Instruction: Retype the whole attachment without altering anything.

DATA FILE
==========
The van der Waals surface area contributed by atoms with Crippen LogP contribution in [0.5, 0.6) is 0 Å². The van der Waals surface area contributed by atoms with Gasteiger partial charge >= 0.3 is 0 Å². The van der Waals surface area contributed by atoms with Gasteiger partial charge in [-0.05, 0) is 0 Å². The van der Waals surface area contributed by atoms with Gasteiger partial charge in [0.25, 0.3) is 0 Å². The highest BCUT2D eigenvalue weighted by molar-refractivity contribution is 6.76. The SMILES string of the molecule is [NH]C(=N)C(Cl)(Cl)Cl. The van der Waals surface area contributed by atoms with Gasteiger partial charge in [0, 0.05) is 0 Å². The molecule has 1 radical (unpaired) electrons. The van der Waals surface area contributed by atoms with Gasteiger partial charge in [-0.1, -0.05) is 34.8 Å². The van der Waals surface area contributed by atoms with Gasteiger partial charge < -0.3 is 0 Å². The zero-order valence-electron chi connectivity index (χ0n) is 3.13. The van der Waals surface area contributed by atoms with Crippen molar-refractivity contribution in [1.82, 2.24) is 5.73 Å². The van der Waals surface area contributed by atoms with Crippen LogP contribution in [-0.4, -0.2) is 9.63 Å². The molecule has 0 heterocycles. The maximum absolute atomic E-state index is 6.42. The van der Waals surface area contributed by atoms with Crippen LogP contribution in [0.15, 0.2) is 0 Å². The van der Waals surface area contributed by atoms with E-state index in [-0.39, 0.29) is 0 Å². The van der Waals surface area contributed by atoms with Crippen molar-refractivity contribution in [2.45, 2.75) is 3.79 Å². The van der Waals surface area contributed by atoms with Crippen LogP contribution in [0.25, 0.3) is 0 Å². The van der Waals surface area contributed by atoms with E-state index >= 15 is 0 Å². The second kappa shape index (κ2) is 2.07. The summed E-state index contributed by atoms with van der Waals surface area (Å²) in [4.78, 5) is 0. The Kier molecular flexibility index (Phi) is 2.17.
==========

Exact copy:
The van der Waals surface area contributed by atoms with Crippen LogP contribution in [0.5, 0.6) is 0 Å². The van der Waals surface area contributed by atoms with Gasteiger partial charge >= 0.3 is 0 Å². The van der Waals surface area contributed by atoms with Gasteiger partial charge in [-0.05, 0) is 0 Å². The van der Waals surface area contributed by atoms with Gasteiger partial charge in [0.25, 0.3) is 0 Å². The highest BCUT2D eigenvalue weighted by molar-refractivity contribution is 6.76. The SMILES string of the molecule is [NH]C(=N)C(Cl)(Cl)Cl. The van der Waals surface area contributed by atoms with Gasteiger partial charge in [0, 0.05) is 0 Å². The molecule has 1 radical (unpaired) electrons. The van der Waals surface area contributed by atoms with Gasteiger partial charge in [-0.1, -0.05) is 34.8 Å². The van der Waals surface area contributed by atoms with Gasteiger partial charge < -0.3 is 0 Å². The zero-order valence-electron chi connectivity index (χ0n) is 3.13. The van der Waals surface area contributed by atoms with Crippen molar-refractivity contribution in [1.82, 2.24) is 5.73 Å². The van der Waals surface area contributed by atoms with Crippen LogP contribution in [-0.4, -0.2) is 9.63 Å². The molecule has 0 heterocycles. The maximum absolute atomic E-state index is 6.42. The van der Waals surface area contributed by atoms with Crippen LogP contribution in [0.15, 0.2) is 0 Å². The van der Waals surface area contributed by atoms with E-state index in [-0.39, 0.29) is 0 Å². The van der Waals surface area contributed by atoms with Crippen molar-refractivity contribution in [2.45, 2.75) is 3.79 Å². The van der Waals surface area contributed by atoms with Crippen LogP contribution in [0.25, 0.3) is 0 Å². The van der Waals surface area contributed by atoms with E-state index >= 15 is 0 Å². The second kappa shape index (κ2) is 2.07. The summed E-state index contributed by atoms with van der Waals surface area (Å²) in [4.78, 5) is 0. The Kier molecular flexibility index (Phi) is 2.17.